This is why it’s important that everyone on the Agile team fully grasp the concept and meaning of “prioritization”; being able to identify which set of functionalities should be developed first in order to maximize the outcome. 

A Product Discovery phase can last anywhere between a couple of days to weeks. At UruIT, we let the tried-and-true activities that have the most value lead the way. Here’s how we do it, by: 

Uncovering the purpose 

Ask questions, dig deeper, involve the client, challenge the stakeholders and gather all the info. 

Business Overview 

A discussion about the business model via questions and gaining context from the business. 

Identifying metrics 

Define metrics that will help the team measure the success of the developed product, identify milestones and criteria to assess the app’s success and use these as an input for defining OKRs.  

Understanding constraints 

Know what they are from your point of view and the client’s and then prioritize. 

Ranking risks 

Some are worth your energy, time and worry and others aren’t. Knowing the difference will save you some sleepless nights. 

Taking users into account 

Understanding the users and their needs is key to really know if a product can be a success. 

Working agreements 

Review with the client the software development process. 

Build a story map 

Through this visual we can prioritize with the client which functionalities are relevant enough to go into the MVP and which ones should be considered for a future release. 

Once you have prioritized and navigated all the activities planned in your Discovery session, you can really begin to organize the schedule, consider daily activities and document results.  

Process and Progress 

Participation and planning 

We talked earlier about the importance of approaching Alignment, Research, and Ideation in the spirit of collaboration and inviting clients, team members across disciplines and various stakeholders in, but there also has to be enough lead time to make sure that participation happens. Blocking calendars early on is essential as is communicating expectations. Remember that setting up interviews with participants can take weeks and collecting results of quantitative experiments that provide useful data and not just anecdotal one off’s also takes time. It’s well worth it to be thoughtful from the beginning and anticipate steps, needs and even setbacks. Broad participation will enhance the perspectives, process and results so make a point to make a timeline early and stick to it.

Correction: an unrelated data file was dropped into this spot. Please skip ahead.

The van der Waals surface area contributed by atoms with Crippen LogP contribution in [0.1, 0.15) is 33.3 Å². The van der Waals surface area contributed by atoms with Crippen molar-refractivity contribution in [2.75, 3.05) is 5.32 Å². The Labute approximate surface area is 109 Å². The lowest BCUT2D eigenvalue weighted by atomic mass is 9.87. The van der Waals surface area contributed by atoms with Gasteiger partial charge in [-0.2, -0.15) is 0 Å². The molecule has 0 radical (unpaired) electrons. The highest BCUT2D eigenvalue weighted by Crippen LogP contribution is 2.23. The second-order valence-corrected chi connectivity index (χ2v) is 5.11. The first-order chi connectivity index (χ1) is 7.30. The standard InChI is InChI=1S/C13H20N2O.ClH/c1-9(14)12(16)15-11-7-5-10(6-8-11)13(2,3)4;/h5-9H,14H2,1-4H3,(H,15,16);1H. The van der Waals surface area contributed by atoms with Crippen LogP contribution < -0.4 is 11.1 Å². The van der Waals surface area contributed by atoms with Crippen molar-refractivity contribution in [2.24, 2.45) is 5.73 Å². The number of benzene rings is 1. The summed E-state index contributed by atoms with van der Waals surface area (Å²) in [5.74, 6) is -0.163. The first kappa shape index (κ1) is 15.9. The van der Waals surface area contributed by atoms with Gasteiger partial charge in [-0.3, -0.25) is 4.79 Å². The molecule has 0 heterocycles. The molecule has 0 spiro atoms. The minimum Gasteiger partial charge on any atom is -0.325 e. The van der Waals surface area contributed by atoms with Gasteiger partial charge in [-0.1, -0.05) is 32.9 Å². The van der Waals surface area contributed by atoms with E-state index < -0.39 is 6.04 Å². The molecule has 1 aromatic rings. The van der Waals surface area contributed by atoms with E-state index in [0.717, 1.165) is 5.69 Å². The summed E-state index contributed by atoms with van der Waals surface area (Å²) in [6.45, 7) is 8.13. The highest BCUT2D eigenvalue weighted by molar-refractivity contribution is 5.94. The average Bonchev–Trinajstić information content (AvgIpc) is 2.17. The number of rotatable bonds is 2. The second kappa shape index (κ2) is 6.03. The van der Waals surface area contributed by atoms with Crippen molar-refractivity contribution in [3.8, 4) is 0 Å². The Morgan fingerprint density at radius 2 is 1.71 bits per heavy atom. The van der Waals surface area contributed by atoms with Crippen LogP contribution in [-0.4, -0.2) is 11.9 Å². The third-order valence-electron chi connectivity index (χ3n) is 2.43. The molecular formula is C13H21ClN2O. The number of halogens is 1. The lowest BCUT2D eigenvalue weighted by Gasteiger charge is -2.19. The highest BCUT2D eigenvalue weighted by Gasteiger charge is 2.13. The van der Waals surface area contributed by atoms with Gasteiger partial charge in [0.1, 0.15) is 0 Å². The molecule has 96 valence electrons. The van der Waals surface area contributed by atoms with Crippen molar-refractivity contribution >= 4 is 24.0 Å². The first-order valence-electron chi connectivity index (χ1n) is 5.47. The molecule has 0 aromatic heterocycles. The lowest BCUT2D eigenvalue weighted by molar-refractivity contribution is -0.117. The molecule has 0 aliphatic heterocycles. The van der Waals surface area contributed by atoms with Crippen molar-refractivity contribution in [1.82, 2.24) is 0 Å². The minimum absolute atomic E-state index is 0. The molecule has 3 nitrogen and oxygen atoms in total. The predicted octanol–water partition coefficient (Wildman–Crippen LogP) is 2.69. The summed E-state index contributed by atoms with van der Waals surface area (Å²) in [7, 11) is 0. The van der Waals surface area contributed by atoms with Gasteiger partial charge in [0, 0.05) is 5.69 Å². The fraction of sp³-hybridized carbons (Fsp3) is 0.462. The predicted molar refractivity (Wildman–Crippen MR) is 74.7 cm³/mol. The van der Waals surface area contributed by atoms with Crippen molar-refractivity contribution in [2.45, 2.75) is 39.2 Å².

Envision a two month or even six-week window as a starting point for your timeline. This would involve thoughtful execution of scheduling, gathering information and creating the right opportunities for stakeholders and teams to review and evaluate insights. This fosters an inclusive and participatory clarity concerning timeline and actual progress and measures the depth of insight versus checking-off task lists. 

Provide an honest account of where things stand and always prepare those involved to make decisions and move the needle. This way, you’re creating transparency and clarity about the actual progress of Product Discovery, which should not be measured by the number of completed activities, but by the number of insights revealed and decisions made. 

Parting wisdom 

Onward to development 

You’ve asked the questions from different angles and in various forms, have involved stakeholders and gathered user feedback, you’ve planned well so that wide participation was possible and exefcuted the many phases with thoughtfulness, precision and depth. Be sure to remain curious; always finding ways to improve whether in timeline or content or execution. Move on to Product Development with confidence and the clarity in knowing that this is the exact right product for the exact right user. Bullseye. 



This post first appeared on UruIT, please read the originial post: here

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Product Discovery 101